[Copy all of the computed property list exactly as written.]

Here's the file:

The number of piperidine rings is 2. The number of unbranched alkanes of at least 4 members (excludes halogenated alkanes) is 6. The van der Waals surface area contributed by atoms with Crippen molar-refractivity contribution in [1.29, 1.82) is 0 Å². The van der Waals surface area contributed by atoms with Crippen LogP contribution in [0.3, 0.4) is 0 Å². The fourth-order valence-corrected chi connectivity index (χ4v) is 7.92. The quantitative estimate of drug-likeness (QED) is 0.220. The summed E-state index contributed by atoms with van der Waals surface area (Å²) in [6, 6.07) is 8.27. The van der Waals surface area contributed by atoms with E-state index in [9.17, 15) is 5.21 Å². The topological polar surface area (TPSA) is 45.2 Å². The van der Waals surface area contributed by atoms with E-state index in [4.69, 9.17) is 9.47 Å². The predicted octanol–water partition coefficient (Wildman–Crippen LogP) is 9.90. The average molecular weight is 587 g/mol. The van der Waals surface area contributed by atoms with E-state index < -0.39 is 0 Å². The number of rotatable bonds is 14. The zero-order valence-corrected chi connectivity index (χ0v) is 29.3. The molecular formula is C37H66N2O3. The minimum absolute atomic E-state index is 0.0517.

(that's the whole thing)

The number of piperidine rings is 2. The number of unbranched alkanes of at least 4 members (excludes halogenated alkanes) is 6. The van der Waals surface area contributed by atoms with Crippen molar-refractivity contribution in [1.29, 1.82) is 0 Å². The van der Waals surface area contributed by atoms with Crippen LogP contribution in [0.3, 0.4) is 0 Å². The fourth-order valence-corrected chi connectivity index (χ4v) is 7.92. The quantitative estimate of drug-likeness (QED) is 0.220. The summed E-state index contributed by atoms with van der Waals surface area (Å²) in [6, 6.07) is 8.27. The van der Waals surface area contributed by atoms with E-state index in [9.17, 15) is 5.21 Å². The topological polar surface area (TPSA) is 45.2 Å². The van der Waals surface area contributed by atoms with E-state index in [4.69, 9.17) is 9.47 Å². The predicted octanol–water partition coefficient (Wildman–Crippen LogP) is 9.90. The average molecular weight is 587 g/mol. The van der Waals surface area contributed by atoms with E-state index < -0.39 is 0 Å². The number of rotatable bonds is 14. The zero-order valence-corrected chi connectivity index (χ0v) is 29.3. The molecular formula is C37H66N2O3. The minimum absolute atomic E-state index is 0.0517.